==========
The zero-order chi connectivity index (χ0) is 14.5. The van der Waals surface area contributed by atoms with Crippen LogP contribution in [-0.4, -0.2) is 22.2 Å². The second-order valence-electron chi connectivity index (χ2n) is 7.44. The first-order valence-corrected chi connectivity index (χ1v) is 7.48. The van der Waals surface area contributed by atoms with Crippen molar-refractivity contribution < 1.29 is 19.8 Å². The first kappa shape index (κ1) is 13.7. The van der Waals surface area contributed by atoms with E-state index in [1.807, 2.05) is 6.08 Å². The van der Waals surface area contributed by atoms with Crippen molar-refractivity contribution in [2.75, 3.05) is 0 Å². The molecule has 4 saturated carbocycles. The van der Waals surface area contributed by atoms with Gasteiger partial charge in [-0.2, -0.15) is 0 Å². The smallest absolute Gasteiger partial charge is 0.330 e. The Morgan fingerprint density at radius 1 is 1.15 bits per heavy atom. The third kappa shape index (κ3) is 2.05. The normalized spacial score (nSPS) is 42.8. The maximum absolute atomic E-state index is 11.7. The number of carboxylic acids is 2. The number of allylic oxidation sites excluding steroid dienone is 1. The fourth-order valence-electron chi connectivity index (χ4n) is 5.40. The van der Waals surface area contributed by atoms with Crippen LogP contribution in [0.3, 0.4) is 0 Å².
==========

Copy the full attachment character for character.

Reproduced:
The zero-order chi connectivity index (χ0) is 14.5. The van der Waals surface area contributed by atoms with Crippen LogP contribution in [-0.4, -0.2) is 22.2 Å². The second-order valence-electron chi connectivity index (χ2n) is 7.44. The first-order valence-corrected chi connectivity index (χ1v) is 7.48. The van der Waals surface area contributed by atoms with Crippen molar-refractivity contribution < 1.29 is 19.8 Å². The first kappa shape index (κ1) is 13.7. The van der Waals surface area contributed by atoms with E-state index in [1.807, 2.05) is 6.08 Å². The van der Waals surface area contributed by atoms with Crippen molar-refractivity contribution in [2.75, 3.05) is 0 Å². The molecule has 4 saturated carbocycles. The van der Waals surface area contributed by atoms with Gasteiger partial charge in [-0.2, -0.15) is 0 Å². The smallest absolute Gasteiger partial charge is 0.330 e. The Morgan fingerprint density at radius 1 is 1.15 bits per heavy atom. The third kappa shape index (κ3) is 2.05. The normalized spacial score (nSPS) is 42.8. The maximum absolute atomic E-state index is 11.7. The number of carboxylic acids is 2. The number of allylic oxidation sites excluding steroid dienone is 1. The fourth-order valence-electron chi connectivity index (χ4n) is 5.40. The van der Waals surface area contributed by atoms with Crippen LogP contribution in [0.3, 0.4) is 0 Å².